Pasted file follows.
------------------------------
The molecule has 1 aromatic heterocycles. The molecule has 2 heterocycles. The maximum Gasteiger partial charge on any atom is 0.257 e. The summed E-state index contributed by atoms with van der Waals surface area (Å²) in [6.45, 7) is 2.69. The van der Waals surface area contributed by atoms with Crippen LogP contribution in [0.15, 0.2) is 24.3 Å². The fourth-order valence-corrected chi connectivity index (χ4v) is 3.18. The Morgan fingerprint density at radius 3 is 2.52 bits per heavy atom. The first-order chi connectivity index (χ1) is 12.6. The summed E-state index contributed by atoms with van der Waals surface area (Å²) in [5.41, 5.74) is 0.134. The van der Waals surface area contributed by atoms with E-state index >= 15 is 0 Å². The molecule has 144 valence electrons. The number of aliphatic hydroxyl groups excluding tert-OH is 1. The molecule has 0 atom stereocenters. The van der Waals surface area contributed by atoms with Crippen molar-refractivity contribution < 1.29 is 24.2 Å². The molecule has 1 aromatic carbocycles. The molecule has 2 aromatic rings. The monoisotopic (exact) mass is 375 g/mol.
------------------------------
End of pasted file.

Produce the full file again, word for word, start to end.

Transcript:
The molecule has 1 aromatic heterocycles. The molecule has 2 heterocycles. The maximum Gasteiger partial charge on any atom is 0.257 e. The summed E-state index contributed by atoms with van der Waals surface area (Å²) in [6.45, 7) is 2.69. The van der Waals surface area contributed by atoms with Crippen LogP contribution in [0.15, 0.2) is 24.3 Å². The fourth-order valence-corrected chi connectivity index (χ4v) is 3.18. The Morgan fingerprint density at radius 3 is 2.52 bits per heavy atom. The first-order chi connectivity index (χ1) is 12.6. The summed E-state index contributed by atoms with van der Waals surface area (Å²) in [5.41, 5.74) is 0.134. The van der Waals surface area contributed by atoms with E-state index >= 15 is 0 Å². The molecule has 144 valence electrons. The number of aliphatic hydroxyl groups excluding tert-OH is 1. The molecule has 0 atom stereocenters. The van der Waals surface area contributed by atoms with Crippen molar-refractivity contribution < 1.29 is 24.2 Å². The molecule has 1 aromatic carbocycles. The molecule has 2 aromatic rings. The monoisotopic (exact) mass is 375 g/mol.